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Biden Administration: Homeland Security Will Decide Whether to Extend TPS for Haitians

WASHINGTON - The Biden administration has declined to comment on whether Temporary Protected Status (TPS) will be extended for Haitians. 

“By law, TPS designations are made by the Department of Homeland Security after consultation with the appropriate agencies,” State Department spokesperson Ned Price told VOA. “So, we wouldn’t want to comment on any sort of internal deliberations when it comes to TPS.” 

TPS is a designation made by the secretary of homeland security to individuals from countries severely impacted by natural disasters or armed conflicts. It allows beneficiaries to live and work in the United States for a period of time. 

The TPS status Haitians currently hold was enacted by the Obama administration on January 21, 2010, nine days after a massive 7.0-magnitude earthquake hit the island nation, killing at least 250,000 people and displacing 5 million others. 

In October 2020, then-candidate Joe Biden made a campaign stop in the Little Haiti neighborhood of Miami, Florida, where he courted the Haitian-American vote and promised to act on an immigration issue high on their list of priorities, the TPS program. 

More than 55,000 Haitians are enrolled in the program, according to the National Immigration Forum. 

The Trump administration had planned to end TPS in September 2021. But the Department of Homeland Security issued a Federal Register notice on December 9, 2020, announcing that TPS beneficiaries from Haiti would retain their status through October 4, 2021. 

Biden’s Department of Homeland Security secretary, Alejandro Mayorkas, who is Cuban-American, was confirmed by the Senate on February 2. He made history as the first Latino and first immigrant to hold that position. 

Haiti’s position  

Haiti’s ambassador to the U.S., Bocchit Edmond, has called on the Biden administration to work with Congress to find a solution.

“We do hope that the Biden administration, with the help of the U.S. Congress, will find a final resolution to this very sensitive issue impacting a number of Haitians. The human impact should be considered,” Edmond told VOA. “The Embassy of Haiti will continue to work with U.S. officials as we advocate for Haitians in the United States.”

Temporary Protected Status (TPS) holder Kerlyne Paraison, foreground, of Haiti, holds up a sign as she demonstrates during a rally for a permanent solution for TPS holders in front of the Citizenship And Immigration Services Field Office.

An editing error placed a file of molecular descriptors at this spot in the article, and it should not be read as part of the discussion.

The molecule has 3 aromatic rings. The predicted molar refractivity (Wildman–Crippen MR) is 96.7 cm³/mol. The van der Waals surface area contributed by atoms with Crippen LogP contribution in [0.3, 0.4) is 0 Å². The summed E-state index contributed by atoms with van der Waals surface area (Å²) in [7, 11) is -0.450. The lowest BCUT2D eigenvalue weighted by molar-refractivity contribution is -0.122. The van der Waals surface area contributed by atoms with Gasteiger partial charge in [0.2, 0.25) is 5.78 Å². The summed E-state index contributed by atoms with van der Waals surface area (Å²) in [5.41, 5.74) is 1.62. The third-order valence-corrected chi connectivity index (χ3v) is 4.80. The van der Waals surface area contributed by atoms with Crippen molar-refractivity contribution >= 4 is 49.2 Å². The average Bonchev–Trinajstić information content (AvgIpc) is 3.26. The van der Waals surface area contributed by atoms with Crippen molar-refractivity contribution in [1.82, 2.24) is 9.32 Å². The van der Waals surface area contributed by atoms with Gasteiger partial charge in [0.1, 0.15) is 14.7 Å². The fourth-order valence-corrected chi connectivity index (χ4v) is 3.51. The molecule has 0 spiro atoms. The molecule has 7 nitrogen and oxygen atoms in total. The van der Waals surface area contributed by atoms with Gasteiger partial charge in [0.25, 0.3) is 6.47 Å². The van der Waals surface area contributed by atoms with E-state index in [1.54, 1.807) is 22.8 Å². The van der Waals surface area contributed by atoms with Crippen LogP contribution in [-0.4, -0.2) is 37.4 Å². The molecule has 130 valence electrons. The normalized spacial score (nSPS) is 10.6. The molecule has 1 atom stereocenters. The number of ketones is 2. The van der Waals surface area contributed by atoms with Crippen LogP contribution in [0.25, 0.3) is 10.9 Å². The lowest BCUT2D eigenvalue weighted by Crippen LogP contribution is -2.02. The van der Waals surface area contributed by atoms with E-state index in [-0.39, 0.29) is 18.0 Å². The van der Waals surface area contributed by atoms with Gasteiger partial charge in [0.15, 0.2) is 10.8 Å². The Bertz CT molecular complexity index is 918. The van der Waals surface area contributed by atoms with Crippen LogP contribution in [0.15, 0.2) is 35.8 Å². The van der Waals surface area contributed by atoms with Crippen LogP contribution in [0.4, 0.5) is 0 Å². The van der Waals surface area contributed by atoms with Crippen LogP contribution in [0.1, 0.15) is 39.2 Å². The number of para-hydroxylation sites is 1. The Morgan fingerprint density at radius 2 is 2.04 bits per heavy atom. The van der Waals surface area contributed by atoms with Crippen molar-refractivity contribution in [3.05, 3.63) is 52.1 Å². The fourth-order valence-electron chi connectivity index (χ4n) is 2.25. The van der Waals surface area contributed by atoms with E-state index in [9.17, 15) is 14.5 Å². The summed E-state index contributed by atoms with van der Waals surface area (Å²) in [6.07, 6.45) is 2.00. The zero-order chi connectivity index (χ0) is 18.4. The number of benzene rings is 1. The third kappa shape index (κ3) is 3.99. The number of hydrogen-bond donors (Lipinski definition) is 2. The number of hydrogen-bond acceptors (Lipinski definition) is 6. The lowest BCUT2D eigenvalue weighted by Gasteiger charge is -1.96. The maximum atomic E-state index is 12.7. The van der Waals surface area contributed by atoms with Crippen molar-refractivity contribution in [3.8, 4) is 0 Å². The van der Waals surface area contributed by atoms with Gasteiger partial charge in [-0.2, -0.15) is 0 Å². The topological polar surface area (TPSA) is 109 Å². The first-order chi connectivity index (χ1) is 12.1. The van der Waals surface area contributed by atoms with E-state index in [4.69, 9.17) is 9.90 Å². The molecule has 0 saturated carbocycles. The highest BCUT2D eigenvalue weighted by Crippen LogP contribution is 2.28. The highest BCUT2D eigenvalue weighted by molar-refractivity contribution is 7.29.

Prominent Haitian immigration advocate reaction   

Reacting to the State Department’s stance on TPS, the Miami-based Family Action Network Movement (FANM), a grassroots immigration advocacy group, called on the Biden administration to act quickly. 

“This is something FANM has been advocating for, along with other immigrant rights organizations. The time to do this is now," Marleine Bastien, executive director of FANM, told VOA. 

What’s happening in Haiti?

Haiti has battled political turmoil and a spike in violent crime over the past year. President Jovenel Moise is at odds with members of the opposition about when his term expires. He plans to step down on February 7, 2022, when a newly elected president takes power. But the opposition cites an article in the Haitian constitution that states Moise’s term should have ended on February 7, 2021. 

Moise was sworn in on February 7, 2017, for a five-year term after winning a 2016 presidential election. That vote was a re-do after the 2015 election results were annulled over fraud allegations. 

The U.S. and much of the international community back Moise’s claim that his term will end next year. 

However, both the Trump and Biden administrations have repeatedly criticized Moise for ruling by decree since January 2020, when two-thirds of the parliament’s terms expired. They have also called on him to organize elections as soon as possible. 

The United Nations, the Organization of American States and the European Union have expressed the same concerns. 

Moise defended his decision not to organize elections last year, citing the pandemic, a crippling economic crisis, a spike in violent crimes and “peyi lok,” a series of massive anti-government protests that halted operations of businesses, schools and transportation. 

Moise announced in February that a constitutional referendum was planned for April and legislative and presidential elections would be held in September. 

New wave of asylum seekers?

Asked by VOA if the current political instability in Haiti could cause more Haitians to seek asylum in the U.S., the State Department's Price did not give a direct answer.

“What I would say is that it is the responsibility of Haiti’s government to organize elections in 2021 that are free, that are fair, that are credible,” Price told VOA. “We join the international community in calling Haitian stakeholders to come together to find a way forward. What we have said is that the Haitian people deserve the opportunity to elect their leaders and to restore Haiti’s democratic institutions.”